I have actually managed to repay most of an interest-free loan from the Halifax. In two months' time it will be paid off. In three months' time, the interest-free status on my loan will end.
And so this week, I received the following letter. "Good News! In recognition of the way your account has been managed, we have increased your credit limit to £7,000. Your extra credit will give you even more freedom and flexibility, and your card is accepted at over 16 million places."
I know how this game goes. Go shopping in 16 million places, and then your interest-free period expires, and suddenly, snap! the steel jaws of a hideously high interest rate close around your "extra credit" and you are scrambling to pay the money back. Since the wondrous invention of the nought per cent interest rate loan, banks spend all their time trying to find ingenious ways around it.
Alvin is right. You have to watch them like a hawk. And so eight of my nine credit cards are locked up in my desk. I only allow myself one, but the trouble with this strategy is that I have lost my PIN. Which, since the great Chip and PIN revolution, means it must play a decorative role in my wallet.
Or must it? Yesterday I booked a table for me and Janie to have lunch. Alvin has said I must not eat out for at least 12 months - but how realistic is that?
My PIN-less status led to the following conversation with the receptionist, "Er, I'd like to book a table for two, but do you mind me asking, are you Chip and PIN? Because I've lost my PIN number". Silence. "The card is of course perfectly valid," I say with desperation. "OK," says the receptionist slowly. "Oh thank you, thank you," I gabble. Hooray. I have just landed on GO - GO and spend.
Janie turns up with hair flicked like Madonna and the tell-tale quiver of someone who has just thrown at least a grand at the tills in Selfridges. "Yes, I have. It's David's birthday tonight, and I'm treating him with a dinner party. Only I didn't have any nice crockery, so I ordered a hand-painted 10-place Fletcher Prentice bone china dinner service. And some new cutlery." Well, at least you're going to save money by not having it catered, I say. "Mmm," says Janie.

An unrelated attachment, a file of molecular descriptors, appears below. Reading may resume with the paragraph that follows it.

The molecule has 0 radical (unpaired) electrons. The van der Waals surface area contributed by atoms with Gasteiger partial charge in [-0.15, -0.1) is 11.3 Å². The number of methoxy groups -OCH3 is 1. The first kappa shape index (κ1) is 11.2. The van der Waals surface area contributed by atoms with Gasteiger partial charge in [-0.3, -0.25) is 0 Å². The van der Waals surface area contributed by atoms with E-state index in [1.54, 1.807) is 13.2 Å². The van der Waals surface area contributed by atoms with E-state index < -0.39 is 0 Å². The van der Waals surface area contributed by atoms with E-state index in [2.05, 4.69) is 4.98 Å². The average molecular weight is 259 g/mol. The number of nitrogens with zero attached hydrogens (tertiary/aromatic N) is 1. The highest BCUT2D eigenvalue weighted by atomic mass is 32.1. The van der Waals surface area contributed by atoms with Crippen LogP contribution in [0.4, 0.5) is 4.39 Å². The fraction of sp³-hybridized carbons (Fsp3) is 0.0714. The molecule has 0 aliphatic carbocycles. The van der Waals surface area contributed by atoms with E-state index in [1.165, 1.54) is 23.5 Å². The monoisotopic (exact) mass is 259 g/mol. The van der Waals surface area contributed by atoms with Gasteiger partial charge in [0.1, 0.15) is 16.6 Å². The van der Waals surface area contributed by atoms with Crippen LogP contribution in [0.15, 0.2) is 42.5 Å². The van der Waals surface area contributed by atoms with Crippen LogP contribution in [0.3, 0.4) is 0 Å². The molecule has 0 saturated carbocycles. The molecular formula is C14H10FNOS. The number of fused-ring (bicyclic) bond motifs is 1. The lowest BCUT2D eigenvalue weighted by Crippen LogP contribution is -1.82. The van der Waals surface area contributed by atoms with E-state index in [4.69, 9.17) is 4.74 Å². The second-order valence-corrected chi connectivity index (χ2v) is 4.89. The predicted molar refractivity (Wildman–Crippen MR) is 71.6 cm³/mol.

As it happens, it is also Mr Millard's birthday in a matter of days, and so after lunch, we head for Bond Street. Not to the fashion emporia, of course. Can you see anyone at DKNY waving on someone without a Chip and PIN? Like hell you can. All I have is £30, borrowed from the children's piggy banks. I am thus in what is known as a cash-only state of guilt, and bound for something more personally appropriate, namely Oxfam, and in particular the Oxfam Menswear store, 71 New Bond Street, which opened last week.
"Isn't this great?" I say to Janie, holding up a Savile Row velvet jacket (which at £175.99, is, I admit, not very thrifty at all). "Or what about this? A crease-free compact tie case?"
"Is this a sex toy?" says Janie, holding up a small wooden snail handmade in India (£5.99). I dither between the snail and a Smash Hits Let's Party CD, (£3), before finding an intriguing array of second hand books which include Margaret Drabble's 1965 account of unwanted pregnancy, 'The Millstone', which as a father of four he might be offended by, and 'The Penis Book' by someone called Joseph Cohen, which is full of all sorts of information I suspect might send him running off screaming. It did pretty much the same for me and Janie. Does anyone really need to know how long genital tattooing takes? The answer is that you have to do it in a series of five-minute sessions. It's £3.99 and if you're keen, it's probably still there.
Weekly thrift tip: abandon kitchen roll. Invest in some recyclable muslin squares, or cloth napkins. Clean your surfaces the old fashioned way, then chuck them in the washing machine.